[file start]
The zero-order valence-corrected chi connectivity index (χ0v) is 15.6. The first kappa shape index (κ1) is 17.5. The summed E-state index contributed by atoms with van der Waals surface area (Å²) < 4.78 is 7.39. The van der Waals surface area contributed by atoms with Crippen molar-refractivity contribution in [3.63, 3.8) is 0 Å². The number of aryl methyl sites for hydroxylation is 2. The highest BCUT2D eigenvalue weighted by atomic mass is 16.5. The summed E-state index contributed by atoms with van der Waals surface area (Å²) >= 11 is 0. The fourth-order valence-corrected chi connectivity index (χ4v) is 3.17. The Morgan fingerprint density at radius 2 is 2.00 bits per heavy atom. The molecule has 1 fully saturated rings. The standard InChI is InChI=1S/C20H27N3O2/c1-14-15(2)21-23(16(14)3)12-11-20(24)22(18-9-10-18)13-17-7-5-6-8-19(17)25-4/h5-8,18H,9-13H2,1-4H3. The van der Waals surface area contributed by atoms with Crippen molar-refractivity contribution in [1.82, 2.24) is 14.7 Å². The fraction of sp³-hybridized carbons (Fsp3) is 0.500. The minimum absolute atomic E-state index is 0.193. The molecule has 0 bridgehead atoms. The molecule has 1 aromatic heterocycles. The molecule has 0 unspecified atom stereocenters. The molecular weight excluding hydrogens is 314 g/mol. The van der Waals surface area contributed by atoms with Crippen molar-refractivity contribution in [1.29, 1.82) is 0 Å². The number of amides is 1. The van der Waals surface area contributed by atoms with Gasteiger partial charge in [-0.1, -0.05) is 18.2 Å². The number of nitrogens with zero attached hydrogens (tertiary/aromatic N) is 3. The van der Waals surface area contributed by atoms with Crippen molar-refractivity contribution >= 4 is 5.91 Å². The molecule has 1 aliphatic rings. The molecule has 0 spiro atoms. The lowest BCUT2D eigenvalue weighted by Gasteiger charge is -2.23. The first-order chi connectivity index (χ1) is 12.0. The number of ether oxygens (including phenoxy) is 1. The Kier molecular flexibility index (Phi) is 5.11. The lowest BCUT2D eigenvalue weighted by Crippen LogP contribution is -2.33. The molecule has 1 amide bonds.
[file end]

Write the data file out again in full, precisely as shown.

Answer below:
The zero-order valence-corrected chi connectivity index (χ0v) is 15.6. The first kappa shape index (κ1) is 17.5. The summed E-state index contributed by atoms with van der Waals surface area (Å²) < 4.78 is 7.39. The van der Waals surface area contributed by atoms with Crippen molar-refractivity contribution in [3.63, 3.8) is 0 Å². The number of aryl methyl sites for hydroxylation is 2. The highest BCUT2D eigenvalue weighted by atomic mass is 16.5. The summed E-state index contributed by atoms with van der Waals surface area (Å²) >= 11 is 0. The fourth-order valence-corrected chi connectivity index (χ4v) is 3.17. The Morgan fingerprint density at radius 2 is 2.00 bits per heavy atom. The molecule has 1 fully saturated rings. The standard InChI is InChI=1S/C20H27N3O2/c1-14-15(2)21-23(16(14)3)12-11-20(24)22(18-9-10-18)13-17-7-5-6-8-19(17)25-4/h5-8,18H,9-13H2,1-4H3. The van der Waals surface area contributed by atoms with Crippen molar-refractivity contribution in [1.82, 2.24) is 14.7 Å². The fraction of sp³-hybridized carbons (Fsp3) is 0.500. The minimum absolute atomic E-state index is 0.193. The molecule has 0 bridgehead atoms. The molecule has 1 aromatic heterocycles. The molecule has 0 unspecified atom stereocenters. The molecular weight excluding hydrogens is 314 g/mol. The van der Waals surface area contributed by atoms with Crippen molar-refractivity contribution in [1.29, 1.82) is 0 Å². The number of amides is 1. The van der Waals surface area contributed by atoms with Gasteiger partial charge in [-0.1, -0.05) is 18.2 Å². The number of nitrogens with zero attached hydrogens (tertiary/aromatic N) is 3. The van der Waals surface area contributed by atoms with Crippen molar-refractivity contribution >= 4 is 5.91 Å². The molecule has 1 aliphatic rings. The molecule has 0 spiro atoms. The lowest BCUT2D eigenvalue weighted by Gasteiger charge is -2.23. The first-order chi connectivity index (χ1) is 12.0. The number of ether oxygens (including phenoxy) is 1. The Kier molecular flexibility index (Phi) is 5.11. The lowest BCUT2D eigenvalue weighted by Crippen LogP contribution is -2.33. The molecule has 1 amide bonds.